jute grass is half full

There are a couple of things I’ve been thinking about and wanting to model for most of the time I’ve been in this hobby and I suppose I could extrapolate from that, that since I’ve had model trains most of my life, well, there’s no rush to perfect a process for this since it’s a life’s work and can take a life’s time to learn. Among those is to model tall grass for our trains to run through. As is the fashion now most of the time when I am including long grass in a scene it’s static grass fibres. I like how easy they are to use.

  • Because they’re synthetic fibres they are all identical and all perfectly straight. The closer you look the less they look like grass and the more they look like what they are.
  • Short fibres look fantastic but when they get longer than 6mm their look only becomes more and more like bundles of wire and less like any kind of grass.
  • Being nylon I haven’t had any luck changing their colour using a paint brush and water-based paints. Washes just don’t stick and dry brushing isn’t working either. Airbrushing paint would work but I can’t do this in my living room so, for now, no.

A year ago, when I was first working on the track on Coy, I was laying down a layer of static grass, then ballast, around the ties but long before the rail was in place. This is something I will keep doing as it just works. I was using a particular shade of static grass that I really like but also thinking it could stand to have more variation in colour and this was where I first met the challenge of trying to alter the appearance of static grass. But this isn’t a post about static grass...

I really enjoy making little studies to practice techniques–not just how to do them but also gain experience in how I relate to the finished product: “Do I like how this looks?” Mike Cougill makes extensive use of jute grass in his projects and I’d be hard-pressed to find any better example of scenery I like more than his–I grabbed an offcut of styrofoam and worked on the above sample.

  • Scale for this sample is O and those ties are for On30 track
  • Grass is tufts based on unraveled jute twine

I’ve carved the foam to produce the land forms, including the roadbed under those ties, but other than paint no other finishing materials were used over the foam. To add the grass, was take a one inch length of twine, rolled it between my fingers to unravel it, then folded the fibres in half (length-wise) over the end of a toothpick. I had already painted a thin layer of white glue onto the prepainted foam and I poked this “tuft” into place. It’s a really simple process and I quickly moved through this scene. I liked how easy this was and also how the toothpick’s point introduced some variation in each tuft. I worried that if the tufts weren’t so close together the pattern of their concentration might be too obvious and this whole process depends on raw foam so if the scenery base is a coat of plaster or other hard material I can’t chaotically poke tufts into it as easily with my handy toothpick “applicator”.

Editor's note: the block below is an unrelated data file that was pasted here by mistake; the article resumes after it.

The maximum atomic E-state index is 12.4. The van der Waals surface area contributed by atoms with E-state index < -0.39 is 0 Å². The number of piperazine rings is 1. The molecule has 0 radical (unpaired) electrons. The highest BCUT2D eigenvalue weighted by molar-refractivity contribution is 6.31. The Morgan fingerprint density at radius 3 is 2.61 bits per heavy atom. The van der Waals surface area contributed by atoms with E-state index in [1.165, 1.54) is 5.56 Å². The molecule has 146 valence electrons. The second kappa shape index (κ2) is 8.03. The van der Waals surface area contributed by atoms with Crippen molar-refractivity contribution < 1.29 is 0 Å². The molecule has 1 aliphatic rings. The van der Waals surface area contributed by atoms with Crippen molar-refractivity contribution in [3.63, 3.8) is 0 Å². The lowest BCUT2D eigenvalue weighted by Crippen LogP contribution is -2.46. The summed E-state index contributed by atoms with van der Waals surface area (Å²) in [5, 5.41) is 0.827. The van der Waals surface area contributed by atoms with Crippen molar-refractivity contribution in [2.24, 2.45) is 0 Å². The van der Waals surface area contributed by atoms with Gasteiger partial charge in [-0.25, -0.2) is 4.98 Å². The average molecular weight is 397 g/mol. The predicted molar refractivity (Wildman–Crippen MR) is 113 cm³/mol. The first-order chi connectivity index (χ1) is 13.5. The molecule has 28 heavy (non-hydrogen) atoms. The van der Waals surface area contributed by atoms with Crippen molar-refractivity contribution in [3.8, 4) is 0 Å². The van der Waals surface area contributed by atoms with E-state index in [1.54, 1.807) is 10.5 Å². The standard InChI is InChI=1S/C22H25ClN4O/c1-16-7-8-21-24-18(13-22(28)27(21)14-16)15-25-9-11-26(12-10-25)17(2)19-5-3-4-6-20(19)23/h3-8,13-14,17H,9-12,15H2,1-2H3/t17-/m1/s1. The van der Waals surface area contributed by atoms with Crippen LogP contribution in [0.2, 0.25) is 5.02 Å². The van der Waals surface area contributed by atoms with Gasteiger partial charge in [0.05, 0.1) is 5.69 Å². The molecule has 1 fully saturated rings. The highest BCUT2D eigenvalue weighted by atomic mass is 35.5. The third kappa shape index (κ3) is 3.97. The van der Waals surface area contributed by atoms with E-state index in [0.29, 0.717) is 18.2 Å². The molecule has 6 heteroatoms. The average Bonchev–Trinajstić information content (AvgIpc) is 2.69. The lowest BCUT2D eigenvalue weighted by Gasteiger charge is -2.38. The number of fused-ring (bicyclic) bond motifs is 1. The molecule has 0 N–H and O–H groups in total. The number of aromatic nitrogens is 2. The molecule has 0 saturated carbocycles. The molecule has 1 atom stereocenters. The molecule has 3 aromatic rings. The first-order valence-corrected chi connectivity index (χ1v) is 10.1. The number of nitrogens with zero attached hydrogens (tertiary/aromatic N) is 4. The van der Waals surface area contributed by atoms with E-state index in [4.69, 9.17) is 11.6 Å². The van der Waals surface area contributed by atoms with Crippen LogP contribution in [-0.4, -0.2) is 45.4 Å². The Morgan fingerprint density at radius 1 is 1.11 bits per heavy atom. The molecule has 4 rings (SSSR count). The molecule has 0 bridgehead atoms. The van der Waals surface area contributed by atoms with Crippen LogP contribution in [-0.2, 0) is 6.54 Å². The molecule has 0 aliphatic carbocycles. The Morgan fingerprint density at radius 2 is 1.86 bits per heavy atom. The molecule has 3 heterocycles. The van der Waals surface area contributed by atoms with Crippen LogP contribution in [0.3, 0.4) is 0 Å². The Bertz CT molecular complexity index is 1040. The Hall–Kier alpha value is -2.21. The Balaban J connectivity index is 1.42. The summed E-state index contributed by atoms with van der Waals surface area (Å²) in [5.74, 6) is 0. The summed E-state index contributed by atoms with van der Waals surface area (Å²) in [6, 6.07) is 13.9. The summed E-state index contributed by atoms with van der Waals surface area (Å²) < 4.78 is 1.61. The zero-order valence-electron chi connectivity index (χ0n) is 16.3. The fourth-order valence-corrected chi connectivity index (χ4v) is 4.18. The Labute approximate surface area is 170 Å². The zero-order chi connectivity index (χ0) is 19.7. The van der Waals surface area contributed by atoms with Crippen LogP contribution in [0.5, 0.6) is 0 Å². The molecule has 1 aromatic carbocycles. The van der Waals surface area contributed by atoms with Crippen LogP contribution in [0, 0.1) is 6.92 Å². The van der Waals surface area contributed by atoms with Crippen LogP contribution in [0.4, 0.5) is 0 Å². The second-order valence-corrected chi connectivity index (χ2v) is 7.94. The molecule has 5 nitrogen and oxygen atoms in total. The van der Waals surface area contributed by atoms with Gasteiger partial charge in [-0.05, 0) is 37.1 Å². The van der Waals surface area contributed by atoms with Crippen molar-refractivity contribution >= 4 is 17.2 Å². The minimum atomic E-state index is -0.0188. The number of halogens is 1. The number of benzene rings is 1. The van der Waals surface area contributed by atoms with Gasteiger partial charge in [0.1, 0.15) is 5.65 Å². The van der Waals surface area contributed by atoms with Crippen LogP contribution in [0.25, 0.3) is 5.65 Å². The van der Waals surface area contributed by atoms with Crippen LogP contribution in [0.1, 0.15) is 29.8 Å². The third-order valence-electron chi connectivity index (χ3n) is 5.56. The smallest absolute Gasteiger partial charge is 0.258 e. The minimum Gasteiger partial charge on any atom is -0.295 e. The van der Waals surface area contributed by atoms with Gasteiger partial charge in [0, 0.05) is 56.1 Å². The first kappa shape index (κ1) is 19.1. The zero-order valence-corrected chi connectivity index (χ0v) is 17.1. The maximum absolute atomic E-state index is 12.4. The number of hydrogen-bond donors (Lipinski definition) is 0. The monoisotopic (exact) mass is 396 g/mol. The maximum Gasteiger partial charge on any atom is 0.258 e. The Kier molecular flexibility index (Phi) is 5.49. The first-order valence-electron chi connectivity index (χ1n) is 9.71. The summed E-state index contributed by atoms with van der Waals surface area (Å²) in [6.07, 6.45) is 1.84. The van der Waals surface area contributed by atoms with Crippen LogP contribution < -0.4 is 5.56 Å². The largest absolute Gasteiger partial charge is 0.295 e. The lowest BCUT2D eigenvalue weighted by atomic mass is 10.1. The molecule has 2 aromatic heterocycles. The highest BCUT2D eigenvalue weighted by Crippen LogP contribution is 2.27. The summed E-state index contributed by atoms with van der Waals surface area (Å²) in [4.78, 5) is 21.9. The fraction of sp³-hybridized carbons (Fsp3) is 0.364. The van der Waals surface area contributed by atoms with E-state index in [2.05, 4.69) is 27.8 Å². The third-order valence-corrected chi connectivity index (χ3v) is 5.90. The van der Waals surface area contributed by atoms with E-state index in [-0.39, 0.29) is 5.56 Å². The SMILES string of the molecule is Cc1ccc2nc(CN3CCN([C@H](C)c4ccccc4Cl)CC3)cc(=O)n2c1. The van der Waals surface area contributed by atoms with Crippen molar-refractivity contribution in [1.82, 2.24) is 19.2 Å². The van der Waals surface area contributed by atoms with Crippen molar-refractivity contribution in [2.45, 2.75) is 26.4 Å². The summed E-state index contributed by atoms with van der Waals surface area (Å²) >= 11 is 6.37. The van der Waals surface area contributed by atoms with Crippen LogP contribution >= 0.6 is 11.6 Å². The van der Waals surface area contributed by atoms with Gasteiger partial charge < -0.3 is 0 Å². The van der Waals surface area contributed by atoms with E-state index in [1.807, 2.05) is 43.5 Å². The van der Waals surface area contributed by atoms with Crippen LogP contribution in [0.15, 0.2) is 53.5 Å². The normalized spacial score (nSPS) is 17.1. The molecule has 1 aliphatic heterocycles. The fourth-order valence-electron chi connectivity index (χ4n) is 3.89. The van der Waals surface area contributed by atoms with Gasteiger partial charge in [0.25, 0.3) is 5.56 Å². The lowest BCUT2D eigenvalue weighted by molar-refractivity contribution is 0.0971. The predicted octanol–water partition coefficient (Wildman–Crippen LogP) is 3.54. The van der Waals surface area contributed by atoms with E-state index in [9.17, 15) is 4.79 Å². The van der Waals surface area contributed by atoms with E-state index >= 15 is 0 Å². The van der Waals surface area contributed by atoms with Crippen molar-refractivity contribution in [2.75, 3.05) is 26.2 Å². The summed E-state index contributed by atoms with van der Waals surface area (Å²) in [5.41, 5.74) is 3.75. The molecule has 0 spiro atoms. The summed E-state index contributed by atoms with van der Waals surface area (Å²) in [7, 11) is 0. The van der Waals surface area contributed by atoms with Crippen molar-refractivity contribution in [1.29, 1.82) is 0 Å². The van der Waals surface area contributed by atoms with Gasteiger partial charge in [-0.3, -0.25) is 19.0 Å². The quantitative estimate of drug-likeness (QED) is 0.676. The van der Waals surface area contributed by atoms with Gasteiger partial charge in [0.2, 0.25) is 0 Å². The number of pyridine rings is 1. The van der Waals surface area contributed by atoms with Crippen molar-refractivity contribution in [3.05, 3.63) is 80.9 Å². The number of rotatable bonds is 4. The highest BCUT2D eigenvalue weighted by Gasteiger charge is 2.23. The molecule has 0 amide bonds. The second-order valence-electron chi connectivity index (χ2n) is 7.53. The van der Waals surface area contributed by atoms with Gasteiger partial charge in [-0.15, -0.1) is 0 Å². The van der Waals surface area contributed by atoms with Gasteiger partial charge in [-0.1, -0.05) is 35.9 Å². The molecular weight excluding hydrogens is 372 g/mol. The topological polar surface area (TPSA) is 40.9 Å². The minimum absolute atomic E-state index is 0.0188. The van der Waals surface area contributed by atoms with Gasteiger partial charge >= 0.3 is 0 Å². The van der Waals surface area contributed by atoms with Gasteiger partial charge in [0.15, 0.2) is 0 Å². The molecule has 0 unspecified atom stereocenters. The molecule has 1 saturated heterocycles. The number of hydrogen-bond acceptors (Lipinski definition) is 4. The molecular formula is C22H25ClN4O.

Jute twine is that kind of thing we always have here at the house. In summer months it’s a staple in the garden to tie things back and it’s just handy. I may not be tying many packages with string but it’s still one of my favourite things. As a grass product jute offers something static grass can’t. Being a natural product the individual fibres vary wildly in shape, size, and colour. Being a natural product they feel right to use, to me. Where in the original sample I was poking inch long lengths into the foam base I wondered what it would be like to use shorter lengths and apply them like how I do when I’m using static grass? That little pile of grass is jute twine, cut with scissors into little 3-5mm lengths–took about two minutes to cut a nice little pile to experiment with.